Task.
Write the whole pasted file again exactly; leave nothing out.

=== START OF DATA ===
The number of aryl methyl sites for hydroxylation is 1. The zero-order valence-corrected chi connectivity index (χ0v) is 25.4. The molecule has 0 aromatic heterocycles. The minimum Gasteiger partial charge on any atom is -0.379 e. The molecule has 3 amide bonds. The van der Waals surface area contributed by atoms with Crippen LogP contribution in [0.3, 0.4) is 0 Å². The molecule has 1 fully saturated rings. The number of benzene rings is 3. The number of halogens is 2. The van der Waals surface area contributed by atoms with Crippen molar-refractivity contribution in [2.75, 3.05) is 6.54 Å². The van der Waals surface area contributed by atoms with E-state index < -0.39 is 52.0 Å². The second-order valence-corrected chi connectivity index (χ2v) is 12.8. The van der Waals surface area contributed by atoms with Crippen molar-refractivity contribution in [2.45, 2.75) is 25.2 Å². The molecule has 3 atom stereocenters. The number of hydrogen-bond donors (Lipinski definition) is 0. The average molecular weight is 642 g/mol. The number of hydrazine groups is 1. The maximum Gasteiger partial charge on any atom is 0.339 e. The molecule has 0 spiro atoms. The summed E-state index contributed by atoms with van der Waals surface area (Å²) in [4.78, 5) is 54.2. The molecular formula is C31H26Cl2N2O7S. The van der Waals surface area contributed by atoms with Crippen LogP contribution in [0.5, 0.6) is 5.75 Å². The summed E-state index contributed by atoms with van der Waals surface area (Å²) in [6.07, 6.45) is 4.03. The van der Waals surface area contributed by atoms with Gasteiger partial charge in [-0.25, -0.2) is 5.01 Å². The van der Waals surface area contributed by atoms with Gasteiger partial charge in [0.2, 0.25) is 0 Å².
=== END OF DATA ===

The number of aryl methyl sites for hydroxylation is 1. The zero-order valence-corrected chi connectivity index (χ0v) is 25.4. The molecule has 0 aromatic heterocycles. The minimum Gasteiger partial charge on any atom is -0.379 e. The molecule has 3 amide bonds. The van der Waals surface area contributed by atoms with Crippen LogP contribution in [0.3, 0.4) is 0 Å². The molecule has 1 fully saturated rings. The number of benzene rings is 3. The number of halogens is 2. The van der Waals surface area contributed by atoms with Crippen molar-refractivity contribution in [2.75, 3.05) is 6.54 Å². The van der Waals surface area contributed by atoms with E-state index < -0.39 is 52.0 Å². The second-order valence-corrected chi connectivity index (χ2v) is 12.8. The van der Waals surface area contributed by atoms with Crippen molar-refractivity contribution in [2.45, 2.75) is 25.2 Å². The molecule has 3 atom stereocenters. The number of hydrogen-bond donors (Lipinski definition) is 0. The average molecular weight is 642 g/mol. The number of hydrazine groups is 1. The maximum Gasteiger partial charge on any atom is 0.339 e. The molecule has 0 spiro atoms. The summed E-state index contributed by atoms with van der Waals surface area (Å²) in [4.78, 5) is 54.2. The molecular formula is C31H26Cl2N2O7S. The van der Waals surface area contributed by atoms with Crippen LogP contribution in [0.5, 0.6) is 5.75 Å². The summed E-state index contributed by atoms with van der Waals surface area (Å²) in [6.07, 6.45) is 4.03. The van der Waals surface area contributed by atoms with Gasteiger partial charge in [-0.25, -0.2) is 5.01 Å². The van der Waals surface area contributed by atoms with Gasteiger partial charge in [0.2, 0.25) is 0 Å².